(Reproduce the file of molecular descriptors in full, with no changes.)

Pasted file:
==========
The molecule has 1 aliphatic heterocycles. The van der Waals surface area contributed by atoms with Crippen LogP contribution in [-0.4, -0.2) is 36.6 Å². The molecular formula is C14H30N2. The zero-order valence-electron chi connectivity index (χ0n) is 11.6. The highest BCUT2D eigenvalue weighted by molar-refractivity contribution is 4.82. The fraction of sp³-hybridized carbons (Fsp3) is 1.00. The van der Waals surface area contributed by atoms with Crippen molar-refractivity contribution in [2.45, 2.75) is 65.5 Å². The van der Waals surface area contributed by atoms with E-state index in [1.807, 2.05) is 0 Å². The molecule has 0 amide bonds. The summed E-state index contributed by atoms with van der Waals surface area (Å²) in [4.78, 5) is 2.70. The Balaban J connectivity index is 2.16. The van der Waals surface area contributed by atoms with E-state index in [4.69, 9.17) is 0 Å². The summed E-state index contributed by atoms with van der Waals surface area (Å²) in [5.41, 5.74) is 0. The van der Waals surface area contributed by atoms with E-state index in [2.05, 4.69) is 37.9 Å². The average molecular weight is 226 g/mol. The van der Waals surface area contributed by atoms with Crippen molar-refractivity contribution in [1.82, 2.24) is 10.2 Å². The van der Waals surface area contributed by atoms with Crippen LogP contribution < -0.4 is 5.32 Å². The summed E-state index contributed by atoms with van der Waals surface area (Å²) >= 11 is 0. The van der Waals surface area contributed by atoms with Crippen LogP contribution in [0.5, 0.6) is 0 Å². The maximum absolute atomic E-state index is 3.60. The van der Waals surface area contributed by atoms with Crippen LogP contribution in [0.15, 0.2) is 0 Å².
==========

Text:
The molecule has 1 aliphatic heterocycles. The van der Waals surface area contributed by atoms with Crippen LogP contribution in [-0.4, -0.2) is 36.6 Å². The molecular formula is C14H30N2. The zero-order valence-electron chi connectivity index (χ0n) is 11.6. The highest BCUT2D eigenvalue weighted by molar-refractivity contribution is 4.82. The fraction of sp³-hybridized carbons (Fsp3) is 1.00. The van der Waals surface area contributed by atoms with Crippen molar-refractivity contribution in [2.45, 2.75) is 65.5 Å². The van der Waals surface area contributed by atoms with E-state index in [1.807, 2.05) is 0 Å². The molecule has 0 amide bonds. The summed E-state index contributed by atoms with van der Waals surface area (Å²) in [4.78, 5) is 2.70. The Balaban J connectivity index is 2.16. The van der Waals surface area contributed by atoms with E-state index in [4.69, 9.17) is 0 Å². The summed E-state index contributed by atoms with van der Waals surface area (Å²) in [5.41, 5.74) is 0. The van der Waals surface area contributed by atoms with E-state index in [2.05, 4.69) is 37.9 Å². The average molecular weight is 226 g/mol. The van der Waals surface area contributed by atoms with Crippen molar-refractivity contribution in [1.82, 2.24) is 10.2 Å². The van der Waals surface area contributed by atoms with Crippen LogP contribution < -0.4 is 5.32 Å². The summed E-state index contributed by atoms with van der Waals surface area (Å²) >= 11 is 0. The van der Waals surface area contributed by atoms with Crippen LogP contribution in [0.5, 0.6) is 0 Å². The maximum absolute atomic E-state index is 3.60. The van der Waals surface area contributed by atoms with Crippen LogP contribution in [0.15, 0.2) is 0 Å².